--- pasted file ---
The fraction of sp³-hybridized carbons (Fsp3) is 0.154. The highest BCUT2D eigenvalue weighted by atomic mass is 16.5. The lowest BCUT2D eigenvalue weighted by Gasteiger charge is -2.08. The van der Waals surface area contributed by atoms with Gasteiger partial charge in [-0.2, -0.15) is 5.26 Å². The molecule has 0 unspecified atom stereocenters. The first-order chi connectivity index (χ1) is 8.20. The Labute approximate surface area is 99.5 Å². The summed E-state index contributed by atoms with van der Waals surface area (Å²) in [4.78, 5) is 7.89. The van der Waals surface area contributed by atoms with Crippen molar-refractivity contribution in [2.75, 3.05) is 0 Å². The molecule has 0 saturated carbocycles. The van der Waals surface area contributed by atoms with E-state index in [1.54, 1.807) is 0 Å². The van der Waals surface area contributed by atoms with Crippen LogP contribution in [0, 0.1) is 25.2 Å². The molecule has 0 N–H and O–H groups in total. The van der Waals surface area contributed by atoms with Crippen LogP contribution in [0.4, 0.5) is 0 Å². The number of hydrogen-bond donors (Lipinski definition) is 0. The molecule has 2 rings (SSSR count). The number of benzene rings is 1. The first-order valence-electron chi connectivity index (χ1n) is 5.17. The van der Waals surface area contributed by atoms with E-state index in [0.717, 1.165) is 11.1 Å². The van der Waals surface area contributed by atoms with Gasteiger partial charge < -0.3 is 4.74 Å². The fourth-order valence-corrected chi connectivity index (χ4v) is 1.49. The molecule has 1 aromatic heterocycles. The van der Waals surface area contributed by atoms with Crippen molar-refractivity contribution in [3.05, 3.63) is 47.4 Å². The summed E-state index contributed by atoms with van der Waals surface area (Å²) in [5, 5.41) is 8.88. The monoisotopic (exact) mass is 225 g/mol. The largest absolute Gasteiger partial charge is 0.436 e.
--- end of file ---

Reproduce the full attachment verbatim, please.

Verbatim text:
The fraction of sp³-hybridized carbons (Fsp3) is 0.154. The highest BCUT2D eigenvalue weighted by atomic mass is 16.5. The lowest BCUT2D eigenvalue weighted by Gasteiger charge is -2.08. The van der Waals surface area contributed by atoms with Gasteiger partial charge in [-0.2, -0.15) is 5.26 Å². The molecule has 0 unspecified atom stereocenters. The first-order chi connectivity index (χ1) is 8.20. The Labute approximate surface area is 99.5 Å². The summed E-state index contributed by atoms with van der Waals surface area (Å²) in [4.78, 5) is 7.89. The van der Waals surface area contributed by atoms with Crippen molar-refractivity contribution in [2.75, 3.05) is 0 Å². The molecule has 0 saturated carbocycles. The van der Waals surface area contributed by atoms with E-state index in [1.54, 1.807) is 0 Å². The van der Waals surface area contributed by atoms with Crippen LogP contribution in [0, 0.1) is 25.2 Å². The molecule has 0 N–H and O–H groups in total. The van der Waals surface area contributed by atoms with Crippen LogP contribution in [0.4, 0.5) is 0 Å². The number of hydrogen-bond donors (Lipinski definition) is 0. The molecule has 2 rings (SSSR count). The number of benzene rings is 1. The first-order valence-electron chi connectivity index (χ1n) is 5.17. The van der Waals surface area contributed by atoms with E-state index in [0.717, 1.165) is 11.1 Å². The van der Waals surface area contributed by atoms with Gasteiger partial charge < -0.3 is 4.74 Å². The fourth-order valence-corrected chi connectivity index (χ4v) is 1.49. The molecule has 1 aromatic heterocycles. The van der Waals surface area contributed by atoms with Crippen molar-refractivity contribution in [3.05, 3.63) is 47.4 Å². The summed E-state index contributed by atoms with van der Waals surface area (Å²) in [5, 5.41) is 8.88. The monoisotopic (exact) mass is 225 g/mol. The largest absolute Gasteiger partial charge is 0.436 e.